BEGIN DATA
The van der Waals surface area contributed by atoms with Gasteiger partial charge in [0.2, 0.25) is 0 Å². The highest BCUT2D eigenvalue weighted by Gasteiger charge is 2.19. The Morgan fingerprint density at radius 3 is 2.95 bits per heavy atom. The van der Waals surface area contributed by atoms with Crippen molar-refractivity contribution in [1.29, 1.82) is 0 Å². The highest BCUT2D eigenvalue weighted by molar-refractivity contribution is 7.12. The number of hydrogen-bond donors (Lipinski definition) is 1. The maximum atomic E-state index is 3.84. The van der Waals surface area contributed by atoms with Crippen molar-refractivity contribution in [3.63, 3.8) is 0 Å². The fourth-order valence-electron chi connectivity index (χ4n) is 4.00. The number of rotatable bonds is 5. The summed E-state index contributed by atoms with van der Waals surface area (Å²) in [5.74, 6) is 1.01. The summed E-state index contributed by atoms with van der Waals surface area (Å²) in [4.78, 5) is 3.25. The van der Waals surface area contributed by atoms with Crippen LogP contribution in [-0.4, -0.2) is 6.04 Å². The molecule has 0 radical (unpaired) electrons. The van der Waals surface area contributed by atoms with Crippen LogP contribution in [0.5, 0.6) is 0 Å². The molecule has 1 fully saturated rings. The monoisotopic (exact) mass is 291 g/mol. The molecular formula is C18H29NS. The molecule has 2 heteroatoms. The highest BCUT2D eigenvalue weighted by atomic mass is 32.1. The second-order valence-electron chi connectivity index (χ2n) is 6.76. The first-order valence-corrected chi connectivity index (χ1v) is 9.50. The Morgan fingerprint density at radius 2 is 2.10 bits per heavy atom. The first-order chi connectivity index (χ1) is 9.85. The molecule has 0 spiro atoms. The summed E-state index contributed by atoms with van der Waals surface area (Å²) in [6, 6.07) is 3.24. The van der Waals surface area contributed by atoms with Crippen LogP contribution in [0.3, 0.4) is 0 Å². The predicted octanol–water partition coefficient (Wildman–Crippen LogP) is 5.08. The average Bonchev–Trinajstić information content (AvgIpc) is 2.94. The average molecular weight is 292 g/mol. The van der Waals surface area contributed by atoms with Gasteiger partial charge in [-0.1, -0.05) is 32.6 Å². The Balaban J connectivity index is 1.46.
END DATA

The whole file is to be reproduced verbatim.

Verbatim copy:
The van der Waals surface area contributed by atoms with Gasteiger partial charge in [0.2, 0.25) is 0 Å². The highest BCUT2D eigenvalue weighted by Gasteiger charge is 2.19. The Morgan fingerprint density at radius 3 is 2.95 bits per heavy atom. The van der Waals surface area contributed by atoms with Crippen molar-refractivity contribution in [1.29, 1.82) is 0 Å². The highest BCUT2D eigenvalue weighted by molar-refractivity contribution is 7.12. The number of hydrogen-bond donors (Lipinski definition) is 1. The maximum atomic E-state index is 3.84. The van der Waals surface area contributed by atoms with Crippen molar-refractivity contribution in [3.63, 3.8) is 0 Å². The fourth-order valence-electron chi connectivity index (χ4n) is 4.00. The number of rotatable bonds is 5. The summed E-state index contributed by atoms with van der Waals surface area (Å²) in [5.74, 6) is 1.01. The summed E-state index contributed by atoms with van der Waals surface area (Å²) in [4.78, 5) is 3.25. The van der Waals surface area contributed by atoms with Crippen LogP contribution in [-0.4, -0.2) is 6.04 Å². The molecule has 0 radical (unpaired) electrons. The van der Waals surface area contributed by atoms with Crippen LogP contribution in [0.5, 0.6) is 0 Å². The molecule has 1 fully saturated rings. The monoisotopic (exact) mass is 291 g/mol. The molecular formula is C18H29NS. The molecule has 2 heteroatoms. The highest BCUT2D eigenvalue weighted by atomic mass is 32.1. The second-order valence-electron chi connectivity index (χ2n) is 6.76. The first-order valence-corrected chi connectivity index (χ1v) is 9.50. The Morgan fingerprint density at radius 2 is 2.10 bits per heavy atom. The first-order chi connectivity index (χ1) is 9.85. The molecule has 0 spiro atoms. The summed E-state index contributed by atoms with van der Waals surface area (Å²) in [6, 6.07) is 3.24. The van der Waals surface area contributed by atoms with Crippen LogP contribution in [0.3, 0.4) is 0 Å². The predicted octanol–water partition coefficient (Wildman–Crippen LogP) is 5.08. The average Bonchev–Trinajstić information content (AvgIpc) is 2.94. The average molecular weight is 292 g/mol. The van der Waals surface area contributed by atoms with Gasteiger partial charge in [-0.1, -0.05) is 32.6 Å². The Balaban J connectivity index is 1.46.